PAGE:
MLB Front Office Manager

There was a time when every boy wanted to play ball for a living, and until they could, they’d play ball outside all day.

At some point, every boy stopped playing ball outside all day, and began to play action-oriented computer baseball games inside all day.

At some later point, every boy stopped playing simple action-oriented computer baseball games and started playing roto, fantasy baseball, and computer games with GM modes so that they were simultaneously pretending to be ballplayers and general managers.

That phenomenon has now reached its logical extreme.

On Tuesday, 2K Sports will release its MLB Front Office Manager, and for those addicted to the stat-heavy pastime of running fantasy leagues, being a Major League Baseball general manager may never get closer . . .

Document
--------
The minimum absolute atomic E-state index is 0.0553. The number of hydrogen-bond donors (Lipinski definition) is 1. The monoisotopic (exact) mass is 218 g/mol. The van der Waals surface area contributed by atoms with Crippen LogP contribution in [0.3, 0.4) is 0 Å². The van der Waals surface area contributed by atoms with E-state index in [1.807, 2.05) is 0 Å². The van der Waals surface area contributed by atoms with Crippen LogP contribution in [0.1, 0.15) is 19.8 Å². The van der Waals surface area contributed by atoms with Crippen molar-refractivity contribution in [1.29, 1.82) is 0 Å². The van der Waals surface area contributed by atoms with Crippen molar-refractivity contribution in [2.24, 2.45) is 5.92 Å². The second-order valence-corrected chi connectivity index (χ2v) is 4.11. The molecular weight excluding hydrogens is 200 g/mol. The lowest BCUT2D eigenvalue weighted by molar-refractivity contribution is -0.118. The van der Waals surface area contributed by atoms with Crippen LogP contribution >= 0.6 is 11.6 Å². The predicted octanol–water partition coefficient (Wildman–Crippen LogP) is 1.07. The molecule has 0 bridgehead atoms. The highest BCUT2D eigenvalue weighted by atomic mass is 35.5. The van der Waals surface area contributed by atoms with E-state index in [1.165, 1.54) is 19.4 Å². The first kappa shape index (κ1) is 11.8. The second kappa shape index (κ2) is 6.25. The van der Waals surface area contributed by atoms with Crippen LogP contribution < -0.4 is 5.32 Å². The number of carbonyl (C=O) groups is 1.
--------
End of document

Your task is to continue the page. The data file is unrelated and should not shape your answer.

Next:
. . . There is no end to the roster of baseball video games that pay homage to the complexities of building a team from the ground up. They have mechanisms for relying on stats to determine which players are best in different kinds of situations — and many have had the endorsement of real-life players and the blessing of big league baseball.

But MLB Front Office Manager isn’t like any of them. That’s because the game is really about the process of running a team rather than the play-by-play action in which gamers have to swing at pitches, try to dive in the hole for sharp-hit grounders, and master all kinds of joystick button combinations in order to steal a base or pick someone off first.